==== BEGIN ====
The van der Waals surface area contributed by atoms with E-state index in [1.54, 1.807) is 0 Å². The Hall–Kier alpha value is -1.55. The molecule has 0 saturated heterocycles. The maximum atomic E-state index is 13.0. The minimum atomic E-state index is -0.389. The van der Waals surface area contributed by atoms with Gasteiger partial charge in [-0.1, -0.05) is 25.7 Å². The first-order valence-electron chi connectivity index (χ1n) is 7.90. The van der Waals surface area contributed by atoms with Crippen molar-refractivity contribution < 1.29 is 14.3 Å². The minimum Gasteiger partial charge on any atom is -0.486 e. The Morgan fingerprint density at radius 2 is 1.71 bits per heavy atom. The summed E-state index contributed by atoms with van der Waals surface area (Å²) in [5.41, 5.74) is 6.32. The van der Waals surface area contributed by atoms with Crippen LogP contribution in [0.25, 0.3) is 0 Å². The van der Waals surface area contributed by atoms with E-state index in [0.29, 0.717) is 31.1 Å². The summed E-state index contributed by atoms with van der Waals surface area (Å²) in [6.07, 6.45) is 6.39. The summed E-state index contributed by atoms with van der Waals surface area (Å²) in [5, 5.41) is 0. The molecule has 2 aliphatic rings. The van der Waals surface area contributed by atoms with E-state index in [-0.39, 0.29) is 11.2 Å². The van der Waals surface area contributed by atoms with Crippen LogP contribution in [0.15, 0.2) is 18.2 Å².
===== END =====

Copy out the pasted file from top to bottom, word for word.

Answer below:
The van der Waals surface area contributed by atoms with E-state index in [1.54, 1.807) is 0 Å². The Hall–Kier alpha value is -1.55. The molecule has 0 saturated heterocycles. The maximum atomic E-state index is 13.0. The minimum atomic E-state index is -0.389. The van der Waals surface area contributed by atoms with Gasteiger partial charge in [-0.1, -0.05) is 25.7 Å². The first-order valence-electron chi connectivity index (χ1n) is 7.90. The van der Waals surface area contributed by atoms with Crippen molar-refractivity contribution < 1.29 is 14.3 Å². The minimum Gasteiger partial charge on any atom is -0.486 e. The Morgan fingerprint density at radius 2 is 1.71 bits per heavy atom. The summed E-state index contributed by atoms with van der Waals surface area (Å²) in [5.41, 5.74) is 6.32. The van der Waals surface area contributed by atoms with Crippen LogP contribution in [0.25, 0.3) is 0 Å². The van der Waals surface area contributed by atoms with E-state index in [0.29, 0.717) is 31.1 Å². The summed E-state index contributed by atoms with van der Waals surface area (Å²) in [6.07, 6.45) is 6.39. The summed E-state index contributed by atoms with van der Waals surface area (Å²) in [5, 5.41) is 0. The molecule has 2 aliphatic rings. The van der Waals surface area contributed by atoms with E-state index in [-0.39, 0.29) is 11.2 Å². The van der Waals surface area contributed by atoms with Crippen LogP contribution in [0.15, 0.2) is 18.2 Å².